Newsbrief #1: The Berrett-Koehler Publishers newsletter At Work is featuring an article by John in its May/June 1999 issue, which has just come out. The title of the article is “Important Work or Self-Importance?”
Newsbrief #2: Reception to the July 16 posting of “The 21st Century Agenda for Business” on the Internet has been very encouraging with the number of co-signers increasing every day.
It’s time to stop pretending. It’s time to tell the truth and acknowledge that we humans – as a society – are acting as if the future doesn’t matter, that we have no influence in how it turns out.
And we have our scapegoats – the media, politicians, movies and, of course, business.
The truth is that – for the first time in human history – we can affect how the future turns out. We have a choice – a rather significant choice as far as our children, our grandchildren and their children are concerned.
We can either continue the pretense, making believe that we can’t affect the way things turn out, or we can accept our evolutionary destiny and proactively help create a better future.
The human being is hardly fully-evolved. I mean you can hardly think that this is our highest and best manifestation – that this is what God intended for us – resigned and cynical about the future, taking little consolations that make us feel better about the state of the world for a bit longer? Hardly.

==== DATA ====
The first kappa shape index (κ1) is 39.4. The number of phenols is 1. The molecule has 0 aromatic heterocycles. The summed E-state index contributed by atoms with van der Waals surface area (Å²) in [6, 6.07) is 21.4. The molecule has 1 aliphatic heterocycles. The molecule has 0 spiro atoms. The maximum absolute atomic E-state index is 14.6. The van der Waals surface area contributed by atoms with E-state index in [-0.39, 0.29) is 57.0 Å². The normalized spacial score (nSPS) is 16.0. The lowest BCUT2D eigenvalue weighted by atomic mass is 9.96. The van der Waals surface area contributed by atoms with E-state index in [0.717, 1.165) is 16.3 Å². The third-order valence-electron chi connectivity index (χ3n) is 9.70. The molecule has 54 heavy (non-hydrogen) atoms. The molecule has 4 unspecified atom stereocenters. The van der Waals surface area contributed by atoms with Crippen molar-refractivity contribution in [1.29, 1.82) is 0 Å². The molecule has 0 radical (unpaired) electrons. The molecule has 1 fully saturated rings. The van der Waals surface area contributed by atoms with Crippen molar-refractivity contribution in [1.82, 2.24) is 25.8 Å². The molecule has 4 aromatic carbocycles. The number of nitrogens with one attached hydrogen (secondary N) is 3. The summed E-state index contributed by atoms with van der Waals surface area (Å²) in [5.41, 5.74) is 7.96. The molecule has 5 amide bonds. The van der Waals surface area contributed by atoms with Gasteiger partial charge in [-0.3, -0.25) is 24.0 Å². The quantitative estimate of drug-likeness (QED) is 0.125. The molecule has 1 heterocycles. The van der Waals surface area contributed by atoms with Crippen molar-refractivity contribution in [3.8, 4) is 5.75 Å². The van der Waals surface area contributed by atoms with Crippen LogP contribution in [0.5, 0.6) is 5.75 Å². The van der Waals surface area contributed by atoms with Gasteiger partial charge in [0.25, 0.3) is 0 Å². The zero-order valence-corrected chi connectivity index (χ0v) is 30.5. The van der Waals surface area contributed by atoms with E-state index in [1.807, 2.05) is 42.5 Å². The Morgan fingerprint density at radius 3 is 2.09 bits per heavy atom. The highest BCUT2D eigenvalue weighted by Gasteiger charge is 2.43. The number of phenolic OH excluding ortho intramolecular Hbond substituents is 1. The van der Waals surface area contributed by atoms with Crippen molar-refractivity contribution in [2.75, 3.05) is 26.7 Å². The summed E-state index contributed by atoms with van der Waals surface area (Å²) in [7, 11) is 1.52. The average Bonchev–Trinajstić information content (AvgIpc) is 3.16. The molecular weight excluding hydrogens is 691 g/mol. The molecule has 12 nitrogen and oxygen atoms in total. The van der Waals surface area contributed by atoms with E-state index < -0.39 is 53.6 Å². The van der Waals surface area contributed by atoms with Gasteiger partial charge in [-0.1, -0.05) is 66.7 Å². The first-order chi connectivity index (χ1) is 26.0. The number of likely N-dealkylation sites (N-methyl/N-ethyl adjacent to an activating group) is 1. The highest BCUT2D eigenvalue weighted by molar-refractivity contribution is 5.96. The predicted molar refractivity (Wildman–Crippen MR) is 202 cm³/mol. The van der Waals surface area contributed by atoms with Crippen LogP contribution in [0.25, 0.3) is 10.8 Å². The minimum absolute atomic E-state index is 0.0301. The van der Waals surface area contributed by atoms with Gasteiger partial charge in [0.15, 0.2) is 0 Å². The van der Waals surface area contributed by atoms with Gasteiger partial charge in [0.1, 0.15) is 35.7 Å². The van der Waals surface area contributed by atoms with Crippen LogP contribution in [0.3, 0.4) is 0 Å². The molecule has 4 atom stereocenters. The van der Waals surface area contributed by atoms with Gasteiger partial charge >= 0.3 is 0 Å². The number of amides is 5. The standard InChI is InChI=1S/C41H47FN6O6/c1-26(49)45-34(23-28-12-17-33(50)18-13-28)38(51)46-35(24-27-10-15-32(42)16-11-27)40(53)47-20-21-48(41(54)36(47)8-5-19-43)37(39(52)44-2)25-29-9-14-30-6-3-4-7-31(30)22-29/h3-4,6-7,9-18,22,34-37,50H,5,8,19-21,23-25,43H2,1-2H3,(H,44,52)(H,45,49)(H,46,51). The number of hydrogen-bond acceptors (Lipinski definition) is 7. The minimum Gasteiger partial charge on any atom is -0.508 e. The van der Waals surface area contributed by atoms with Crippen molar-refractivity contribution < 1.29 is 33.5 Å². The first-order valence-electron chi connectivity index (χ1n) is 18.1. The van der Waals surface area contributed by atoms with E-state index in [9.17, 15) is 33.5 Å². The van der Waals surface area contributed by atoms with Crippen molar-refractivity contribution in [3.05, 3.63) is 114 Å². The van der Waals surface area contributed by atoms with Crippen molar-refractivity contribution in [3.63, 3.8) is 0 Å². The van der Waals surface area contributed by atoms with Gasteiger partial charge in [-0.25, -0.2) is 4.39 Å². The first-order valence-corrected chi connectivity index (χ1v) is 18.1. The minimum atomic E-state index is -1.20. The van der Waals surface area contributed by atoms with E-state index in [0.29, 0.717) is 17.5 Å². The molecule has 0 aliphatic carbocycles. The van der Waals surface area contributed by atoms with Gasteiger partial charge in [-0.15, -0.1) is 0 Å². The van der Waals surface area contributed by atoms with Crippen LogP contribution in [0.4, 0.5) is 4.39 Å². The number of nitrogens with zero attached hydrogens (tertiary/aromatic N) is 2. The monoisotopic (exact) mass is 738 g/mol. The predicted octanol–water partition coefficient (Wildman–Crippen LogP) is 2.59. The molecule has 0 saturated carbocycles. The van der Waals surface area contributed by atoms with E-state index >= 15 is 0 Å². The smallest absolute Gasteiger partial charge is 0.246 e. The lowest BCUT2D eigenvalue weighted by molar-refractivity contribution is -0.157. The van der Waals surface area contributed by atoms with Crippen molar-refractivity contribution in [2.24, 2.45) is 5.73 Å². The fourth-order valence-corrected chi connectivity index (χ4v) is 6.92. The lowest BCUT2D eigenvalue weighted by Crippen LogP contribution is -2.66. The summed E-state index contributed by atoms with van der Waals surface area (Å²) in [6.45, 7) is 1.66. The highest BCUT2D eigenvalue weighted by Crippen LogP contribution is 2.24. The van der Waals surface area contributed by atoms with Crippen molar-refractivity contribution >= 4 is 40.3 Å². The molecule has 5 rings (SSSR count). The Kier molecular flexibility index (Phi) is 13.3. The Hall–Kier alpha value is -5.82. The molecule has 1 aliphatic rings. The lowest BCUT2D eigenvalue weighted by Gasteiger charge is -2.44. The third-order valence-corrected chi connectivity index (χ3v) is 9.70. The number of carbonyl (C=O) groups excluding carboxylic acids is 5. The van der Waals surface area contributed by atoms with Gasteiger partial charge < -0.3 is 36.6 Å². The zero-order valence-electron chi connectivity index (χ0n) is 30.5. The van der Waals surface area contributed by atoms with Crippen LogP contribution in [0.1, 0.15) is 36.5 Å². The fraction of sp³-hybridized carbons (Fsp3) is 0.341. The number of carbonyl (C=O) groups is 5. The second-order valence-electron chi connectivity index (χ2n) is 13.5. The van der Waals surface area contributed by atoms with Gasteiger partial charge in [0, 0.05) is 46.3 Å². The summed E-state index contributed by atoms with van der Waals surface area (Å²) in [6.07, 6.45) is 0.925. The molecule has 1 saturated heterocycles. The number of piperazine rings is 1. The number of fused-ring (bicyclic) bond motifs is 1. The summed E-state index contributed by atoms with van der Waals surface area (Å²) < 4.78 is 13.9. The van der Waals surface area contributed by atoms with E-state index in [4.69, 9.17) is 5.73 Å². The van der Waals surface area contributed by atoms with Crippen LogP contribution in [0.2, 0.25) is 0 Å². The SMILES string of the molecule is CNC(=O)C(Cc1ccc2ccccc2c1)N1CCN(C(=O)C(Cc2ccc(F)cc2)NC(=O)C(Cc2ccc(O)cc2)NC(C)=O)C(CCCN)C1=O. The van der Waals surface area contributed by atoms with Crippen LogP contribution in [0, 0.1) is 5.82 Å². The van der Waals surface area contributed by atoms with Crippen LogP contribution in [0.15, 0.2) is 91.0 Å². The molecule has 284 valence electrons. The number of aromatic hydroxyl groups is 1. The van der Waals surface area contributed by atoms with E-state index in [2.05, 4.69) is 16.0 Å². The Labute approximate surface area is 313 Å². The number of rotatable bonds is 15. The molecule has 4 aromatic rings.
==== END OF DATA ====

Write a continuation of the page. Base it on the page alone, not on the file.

The field of possibility exists now. Within this window of opportunity, we can co-create a future that is far more preferable than the inevitable future that awaits us if we continue our resigned acceptance of the growing trends of resource depletion, growing incivility, loss of community and economic imperialism.
Businesses that join in this co-creation will attract the most conscious people and become a partner with the rest of society in bringing about this better future. Businesses that persist in the old ways will go the way of the dinosaurs – becoming obsolete, dying slow deaths.
Which kind of company do you want to work for?
*The title of this issue of Aha! is the same as John’s latest keynote address. To book John as a speaker, contact Kathy Kirkpatrick at 650-654-3884 in the U.S. or email her at firstname.lastname@example.org.
John E. Renesch is a San Francisco writer, futurist, and business philosopher. To contact him call 415-437-6974. More information about him and his work can be found on the Web at John Renesch.